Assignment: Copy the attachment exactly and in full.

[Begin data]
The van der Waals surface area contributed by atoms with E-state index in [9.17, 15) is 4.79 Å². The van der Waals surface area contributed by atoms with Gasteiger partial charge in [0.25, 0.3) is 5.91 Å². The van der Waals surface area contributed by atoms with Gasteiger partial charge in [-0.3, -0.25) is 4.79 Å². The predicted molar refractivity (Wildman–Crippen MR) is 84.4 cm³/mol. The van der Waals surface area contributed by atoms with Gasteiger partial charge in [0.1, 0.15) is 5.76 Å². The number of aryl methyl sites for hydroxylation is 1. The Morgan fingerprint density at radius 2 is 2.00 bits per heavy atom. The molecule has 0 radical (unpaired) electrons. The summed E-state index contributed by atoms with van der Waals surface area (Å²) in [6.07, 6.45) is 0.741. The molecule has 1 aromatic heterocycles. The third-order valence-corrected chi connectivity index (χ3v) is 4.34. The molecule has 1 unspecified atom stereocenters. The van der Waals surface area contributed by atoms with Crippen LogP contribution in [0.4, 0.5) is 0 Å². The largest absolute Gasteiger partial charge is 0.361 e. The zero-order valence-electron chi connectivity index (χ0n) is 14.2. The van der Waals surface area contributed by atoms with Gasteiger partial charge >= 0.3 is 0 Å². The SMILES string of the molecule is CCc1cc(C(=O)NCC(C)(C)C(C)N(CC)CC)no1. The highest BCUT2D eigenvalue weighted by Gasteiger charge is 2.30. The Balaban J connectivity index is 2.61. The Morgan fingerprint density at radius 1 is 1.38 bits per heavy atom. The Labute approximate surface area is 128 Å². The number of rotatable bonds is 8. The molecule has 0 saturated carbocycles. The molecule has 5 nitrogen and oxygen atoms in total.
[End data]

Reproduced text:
The van der Waals surface area contributed by atoms with E-state index in [9.17, 15) is 4.79 Å². The van der Waals surface area contributed by atoms with Gasteiger partial charge in [0.25, 0.3) is 5.91 Å². The van der Waals surface area contributed by atoms with Gasteiger partial charge in [-0.3, -0.25) is 4.79 Å². The predicted molar refractivity (Wildman–Crippen MR) is 84.4 cm³/mol. The van der Waals surface area contributed by atoms with Gasteiger partial charge in [0.1, 0.15) is 5.76 Å². The number of aryl methyl sites for hydroxylation is 1. The Morgan fingerprint density at radius 2 is 2.00 bits per heavy atom. The molecule has 0 radical (unpaired) electrons. The summed E-state index contributed by atoms with van der Waals surface area (Å²) in [6.07, 6.45) is 0.741. The molecule has 1 aromatic heterocycles. The third-order valence-corrected chi connectivity index (χ3v) is 4.34. The molecule has 1 unspecified atom stereocenters. The van der Waals surface area contributed by atoms with Crippen LogP contribution in [0.4, 0.5) is 0 Å². The largest absolute Gasteiger partial charge is 0.361 e. The zero-order valence-electron chi connectivity index (χ0n) is 14.2. The van der Waals surface area contributed by atoms with Gasteiger partial charge >= 0.3 is 0 Å². The SMILES string of the molecule is CCc1cc(C(=O)NCC(C)(C)C(C)N(CC)CC)no1. The highest BCUT2D eigenvalue weighted by Gasteiger charge is 2.30. The Balaban J connectivity index is 2.61. The Morgan fingerprint density at radius 1 is 1.38 bits per heavy atom. The Labute approximate surface area is 128 Å². The number of rotatable bonds is 8. The molecule has 0 saturated carbocycles. The molecule has 5 nitrogen and oxygen atoms in total.